Well seven years ago a cheeky little ova nestled in- dodged the morning after pill even- and I had the chance to make a little life. It surprised me how even in the first week (for I knew my mistake the next morning after sobering up) that already the strange hormonal feelings were rising. It was like I felt the little flicker down there- could feel it's personality almost. And I apologized to the little flicker I was snuffing out, and held strong to my earlier bravado of pro-choice conviction. I would have chosen a baby in a relationship that was barely 6 months deep, where I was completely lost, and that was to experience 7 years of holy hell as we tried to survive against some of the worst shit life can give you. It was the right decision 500,000%, and every year that has become more apparent, my conviction stronger.
We hope to start trying in the next year maybe if things go well. The difference between life then and life now is such a gulf.
Of course so many of us now are delaying our babies, or just having other fertility woes, where we can't conceive and carry (soooo sorry!!!) And I think in that situation I would rue 22 year olds who can take for granted their fertility like I did back then. But that doesn't mean that the decision was wrong of course.
I remember that little flicker fondly. I remember talking to it (in my mind) as I was straightening bottles at my job at the liquor store. I apologized to it, and explained that this was simply not possible. And there was an acceptance. I really felt like she understood. I promised to be more careful in the future, and I have.
I did it early, where it was a simple hoovering out. Is that too graphic? It was easier than a pap smear, although I'm sure the valium helped. I felt a loss, a sacrifice, and I mourned that with many tears. But there was no guilt. It felt right.
And I hope "she", whatever that little flicker I felt was, will come back in a year or two, as she really was lovely. It would be a joy to get to love her...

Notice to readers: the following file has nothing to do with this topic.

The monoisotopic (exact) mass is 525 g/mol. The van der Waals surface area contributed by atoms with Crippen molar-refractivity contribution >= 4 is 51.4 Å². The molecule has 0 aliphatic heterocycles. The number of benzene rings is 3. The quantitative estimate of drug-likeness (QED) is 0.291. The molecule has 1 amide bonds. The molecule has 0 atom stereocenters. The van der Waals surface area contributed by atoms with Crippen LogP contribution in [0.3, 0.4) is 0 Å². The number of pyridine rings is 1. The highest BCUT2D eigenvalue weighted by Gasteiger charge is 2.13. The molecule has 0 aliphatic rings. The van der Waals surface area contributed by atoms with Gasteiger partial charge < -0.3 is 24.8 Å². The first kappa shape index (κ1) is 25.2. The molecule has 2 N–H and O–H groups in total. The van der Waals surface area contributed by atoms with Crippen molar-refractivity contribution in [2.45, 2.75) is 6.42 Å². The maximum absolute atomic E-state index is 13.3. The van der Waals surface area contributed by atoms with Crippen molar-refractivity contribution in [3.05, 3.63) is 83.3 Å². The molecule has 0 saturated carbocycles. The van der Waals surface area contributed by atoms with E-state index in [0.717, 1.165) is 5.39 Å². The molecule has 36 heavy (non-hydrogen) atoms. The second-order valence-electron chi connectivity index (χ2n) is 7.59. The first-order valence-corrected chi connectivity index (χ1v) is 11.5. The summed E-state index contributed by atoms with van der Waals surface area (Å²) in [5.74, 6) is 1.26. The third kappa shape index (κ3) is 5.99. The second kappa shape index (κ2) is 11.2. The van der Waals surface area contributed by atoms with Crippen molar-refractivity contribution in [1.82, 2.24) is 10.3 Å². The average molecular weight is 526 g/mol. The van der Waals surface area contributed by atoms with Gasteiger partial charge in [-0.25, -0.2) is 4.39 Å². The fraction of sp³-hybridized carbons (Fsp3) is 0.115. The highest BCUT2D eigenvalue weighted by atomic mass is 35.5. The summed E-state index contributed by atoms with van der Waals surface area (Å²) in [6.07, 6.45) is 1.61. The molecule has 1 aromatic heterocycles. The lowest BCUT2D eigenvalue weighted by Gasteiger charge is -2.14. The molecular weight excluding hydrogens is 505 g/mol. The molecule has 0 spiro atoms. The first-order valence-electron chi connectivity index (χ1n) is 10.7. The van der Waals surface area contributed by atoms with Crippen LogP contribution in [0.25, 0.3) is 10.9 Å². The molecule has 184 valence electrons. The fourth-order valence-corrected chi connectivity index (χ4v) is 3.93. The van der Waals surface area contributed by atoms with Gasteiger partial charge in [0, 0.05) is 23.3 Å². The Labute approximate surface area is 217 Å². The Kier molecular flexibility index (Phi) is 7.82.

So I guess regarding the abortion HOT topic, I am all about making our own decisions. Hopefully we won't make it a habit of carrying fetuses for a while, only to then do unpleasant things to them later, but that stands for whether they're pre or post birthing. You can do a whole lot of evil on the post end of things as far as I can see. My decision was- well let's just say thank god for choosing right at that little fork in the road. Thank freaking god!

Anonymous said...

I am much more pro-choice than I was before having children. Even though now I realize it's a choice I myself could not make. I feel more obligated to stand up for choice when it is not just self-interest.

Paranoid said...

I've always been pro-choice, but yeah, motherhood has solidified my opinion. As much as pregnancy can feel like a miracle to someone who wants a baby, I can totally imagine it feeling like a terrifying baby to someone who doesn't. And things certainly don't get any easier once the baby is born. I wouldn't want anyone who is truly not ready for parenthood to feel forced into becoming a parent anyway.

(btw, I'm here from NaComLeavMo).

Major Bedhead said...

I'm pro-choice and always have been. I think I'm even more so, especially after having daughters. I want them to have that choice, should they ever need it. I hope they never do, but you honestly don't know what might happen.

Helen said...

Still solidly pro-choice, yes.

BUT - there is always a but - this 24 week thing has thrown me for a loop. I was always pro-choice, but after having a kid in special care and seeing other babies in special care that were 23 or 24 weeks, I think that 24 weeks is too late (unless Mummy or baby in danger, of course.) To me it's like: You had 24 weeks to decide. Also? How can the NHS save babies at less than 24 weeks and be ok with the opposite?

Sorry. No preachy here.